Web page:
For people who spend a lot of time online, it feels like you can’t swing a dead lolcat without hitting a viral marriage proposal video these days. It’s not necessarily a new phenomenon, though. People have delighted in watching strangers’ marriage themed home movies since the earliest days of America’s Funniest Videos. But with the advent of YouTube, you can catch the latest gushy, overblown wedding stunt on demand, whenever you please.
The digital cupids at Match.com have taken notice, and they’re running a contest for couples who met on their website. This is prime wedding proposal season, you see, with 39 percent of questions being popped from Thanksgiving to Valentine’s Day, according to a release from Match.
Couples just have to answer the question, “Why does your match deserve the ultimate proposal?” from now until Nov. 22. Winners get “an all-inclusive engagement package featuring a unique, custom-designed proposal plan from wedding expert Sarah Pease, the Proposal Planner.”
Hold up. What is a proposal planner, and do we really need one more paid professional offering services within the wedding industrial complex? To find out, Betabeat spoke with Ms. Pease herself.
The Proposal Planner, as she is known (and trademarked), got her start about six years ago. She had worked in banking and finance, then switched over to wedding planning, opening Brilliant Event Planning. Based in Manhattan, she picked up proposal planning shortly after she heard about a male friend whose misguided proposal included placing a ring at the bottom of a bucket of greasy fried chicken, his honey’s favorite.
“His heart was truly in the right place,” Ms. Pease said. “He was trying to do something different. Ultimately, she said yes, but I heard the story and thought there had to be a better way.”
In the line of duty, Ms. Pease has been tasked with creating a jigsaw puzzle the size of a living room; a trail of tented cards with watercolor designs highlighting moments of a couple’s relationship, leading to a French hotel room with two Hervé Leger dresses and a $5,000 bottle of champagne inside; and a hasty project that a stressed out groom needed done in three days.
Not all of the proposals Ms. Pease oversees seek to land in the annals of viral video history. But she does think shared proposal videos are upping the ante when it comes to the big question.
“It’s opening his eyes to something like, hey, it doesn’t have to just be a nice dinner and, over dessert, he pops the question,” she said. “It’s the guy’s chance to shine. People say the wedding is more the bride, but maybe the proposal is the guy’s chance to show his creativity.”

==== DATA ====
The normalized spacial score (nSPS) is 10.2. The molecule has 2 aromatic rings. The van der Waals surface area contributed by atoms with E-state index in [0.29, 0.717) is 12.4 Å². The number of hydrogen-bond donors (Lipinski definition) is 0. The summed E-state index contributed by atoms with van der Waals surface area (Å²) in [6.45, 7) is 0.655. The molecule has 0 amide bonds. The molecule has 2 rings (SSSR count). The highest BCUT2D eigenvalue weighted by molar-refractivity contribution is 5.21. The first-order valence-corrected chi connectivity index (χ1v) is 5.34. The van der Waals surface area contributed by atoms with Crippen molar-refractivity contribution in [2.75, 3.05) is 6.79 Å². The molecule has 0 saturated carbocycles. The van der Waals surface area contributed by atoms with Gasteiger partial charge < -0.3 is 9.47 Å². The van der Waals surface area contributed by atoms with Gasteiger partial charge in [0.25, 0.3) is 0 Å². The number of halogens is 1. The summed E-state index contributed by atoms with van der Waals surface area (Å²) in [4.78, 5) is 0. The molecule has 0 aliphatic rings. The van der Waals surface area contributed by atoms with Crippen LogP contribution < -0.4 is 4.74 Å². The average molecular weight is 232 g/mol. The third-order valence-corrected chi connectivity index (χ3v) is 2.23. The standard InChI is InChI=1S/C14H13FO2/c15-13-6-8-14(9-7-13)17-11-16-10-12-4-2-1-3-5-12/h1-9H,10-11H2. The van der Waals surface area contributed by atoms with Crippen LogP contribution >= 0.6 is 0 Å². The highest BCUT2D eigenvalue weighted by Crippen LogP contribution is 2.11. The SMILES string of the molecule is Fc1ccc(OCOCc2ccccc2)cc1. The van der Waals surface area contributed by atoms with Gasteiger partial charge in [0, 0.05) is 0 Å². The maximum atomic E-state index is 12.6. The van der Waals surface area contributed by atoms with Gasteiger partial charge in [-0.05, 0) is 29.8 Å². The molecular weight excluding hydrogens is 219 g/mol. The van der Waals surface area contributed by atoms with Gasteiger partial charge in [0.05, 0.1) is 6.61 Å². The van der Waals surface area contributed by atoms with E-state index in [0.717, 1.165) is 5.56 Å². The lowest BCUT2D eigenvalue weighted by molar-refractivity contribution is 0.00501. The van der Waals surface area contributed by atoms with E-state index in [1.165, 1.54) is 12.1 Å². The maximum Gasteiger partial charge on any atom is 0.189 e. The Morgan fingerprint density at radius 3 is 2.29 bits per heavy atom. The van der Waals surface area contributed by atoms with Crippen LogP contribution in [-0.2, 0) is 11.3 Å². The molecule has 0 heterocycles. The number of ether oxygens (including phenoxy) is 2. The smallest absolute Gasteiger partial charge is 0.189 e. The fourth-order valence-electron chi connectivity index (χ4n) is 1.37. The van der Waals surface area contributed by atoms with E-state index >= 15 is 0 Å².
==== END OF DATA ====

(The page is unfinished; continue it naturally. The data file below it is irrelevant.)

Some grooms spend up to nine months painstakingly planning alongside Ms. Pease. They find her through word of mouth–and a few jewelry dealers who tip them off, she said. But all that work doesn’t mean an elaborate proposal is all about exhibitionism and creating a viral hit.
“What it comes down to is reflecting their love story,” Ms. Pease said. “It’s not about making it big and flashy, unless their love is big and flashy, in which case, let’s blow the doors off of it. Let’s do something wild and crazy. Let’s flash-mob it.”
Skeptics may think that, in taking the work out of the groom’s hands, hiring a planner makes the proposal less personal. Not so, Ms. Pease said. A wedding planner doesn’t make a wedding less personal, she points out.
“And for guys, it’s like a once in a lifetime thing,” she said. “Let’s say it’s Mr. Computer Guy or Mr. Finance. They can make you a hell of a spreadsheet, but they might not have the skill set to make this a hell of a proposal.”
Despite all the proposals she’s seen, the Proposal Planner doesn’t think the trend of the viral wedding proposal video is going anywhere.
“I’ve probably witnessed more wedding proposals than any other human being on the face of this earth,” Ms. Pease said. “And you know, I still love watching them … It’s a great escape. People are great, humans are amazing, look at this.”